I’m going to attempt to put into writing some thoughts on the divine, my personal beliefs, and this culture’s definitions of who/what God is. For months now, partially inspired by the very religious Peruvian culture, I’ve been trying to understand and explain my beliefs, but being able to capture it in a few words would be impossible. To many, “I believe in God” is all they need to say in order to portray what they believe in, but for me, that isn’t enough. To say, “I believe in God,” at least in the United States, has so many connotations attached to it, that I don’t agree with, and therefore have spent years avoiding the phrase.
Emerson referred to it as the “Oversoul” and one of my favorite religion professors called it the “Big Love,” and me, well I’ve never known. Although I do feel that religion and spirituality is a very personal thing, something that does not need to be defined for others to better understand, I’ve realized that my need to define it is not for anyone but myself. Who or what do I direct my prayers to? Can I just say “you” or “that thing” or “curtain”? Of course I could, that which I connect with does not need a proper name, and surely doesn’t care what I call it, but I do. I think I would feel a greater sense of peace if I could just figure out what to call it!
Throughout my life I have experienced a number of moments where I felt a true presence of or connection with the divine. Small things here and there, like hiking through nature and finding myself in awe of the beauty around me and with a sense of clarity I don’t often feel; or while trekking around Machu Picchu with my family and visualizing myself being reborn as instructed to walk through the Condor Temple and leave an offering of coca leaves; even the simple act of singing a song, feeling the vibrations in my chest and the magic of the music and significance of the lyrics that bring tears to my eyes. We all experience the divine in some way or another, however large or small, obvious or conspicuous. A dear friend of mine has an attachment to lucky pennies she finds on the ground, and she feels it as the presence of what she calls the Holy Spirit (as part of the Holy Trinity) in her life, often at times she really needs it.
In this country, the United States of America, there are many preconceived notions attached to the phrase “I believe in God.” I could write a whole other essay about the topic of stereotypes, extremists, and everything related to the image an American Christian might portray, but this essay is about something else. It starts in the Bible where we are constantly fed the idea of God being a Man. This is not a feminist rant of how God should be portrayed as a women, it is a rant of how I detest the personification, regardless of gender, of this divine spirit I connect with. I know the Bible, Genesis 1:27, states that God created man in His own image, but shouldn’t this, like many things in the Bible, not be taken so literally? Couldn’t this refer less to physical likeness, but spiritual, even moral likeness?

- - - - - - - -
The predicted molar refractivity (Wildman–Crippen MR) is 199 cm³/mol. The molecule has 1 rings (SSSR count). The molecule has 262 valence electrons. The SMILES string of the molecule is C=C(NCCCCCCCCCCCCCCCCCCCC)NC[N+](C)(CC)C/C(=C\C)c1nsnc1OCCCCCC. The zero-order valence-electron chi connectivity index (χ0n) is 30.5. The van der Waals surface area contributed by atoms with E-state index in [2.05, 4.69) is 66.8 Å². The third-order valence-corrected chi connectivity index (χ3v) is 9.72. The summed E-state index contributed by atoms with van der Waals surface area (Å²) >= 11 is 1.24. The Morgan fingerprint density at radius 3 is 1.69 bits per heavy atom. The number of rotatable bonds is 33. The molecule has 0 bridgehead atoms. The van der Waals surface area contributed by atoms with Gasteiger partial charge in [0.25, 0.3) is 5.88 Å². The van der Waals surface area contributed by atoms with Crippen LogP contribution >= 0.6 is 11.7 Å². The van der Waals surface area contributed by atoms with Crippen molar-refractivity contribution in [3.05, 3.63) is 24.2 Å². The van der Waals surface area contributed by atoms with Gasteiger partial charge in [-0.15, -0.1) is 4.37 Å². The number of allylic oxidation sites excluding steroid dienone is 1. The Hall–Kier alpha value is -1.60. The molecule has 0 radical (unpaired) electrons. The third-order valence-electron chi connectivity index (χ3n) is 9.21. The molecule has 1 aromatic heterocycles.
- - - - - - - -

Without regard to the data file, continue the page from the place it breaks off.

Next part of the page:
In Peru I have spent hours discussing with various people the idea of God. When my boyfriend explained to me what he believed in, without saying the word “god,” it sounded very similar to my explanation. Separating the word “god” gives one the chance to vaguely define this, and often the notion of a big, bearded man in the sky is far from what people say. To me, this divinity is some spirit, some force, all around us, within us, within all living organisms, that, more or less, is, as Emerson put it, the “Oversoul” of this world. I tell that to my friends in Peru, young and old, and they all say the same thing: Rosie, that is God.
So here is my question: is it? Why not? One does not need to prescribe to a religion or claim a specific faith to say they believe in God. God does not need to fit any image. For me, I see it not as a person (let alone a man), but as everything around me all the time. As the breeze that makes the trees dance, as the laughter that fills your body with joy, as the stars and the moon in a clear night sky, as the miracle of cheating life and giving birth, and as the songs that our hearts sing every time we feel it. Maybe I’m not ready to say “I believe in God,” but I am ready to question why I wouldn’t.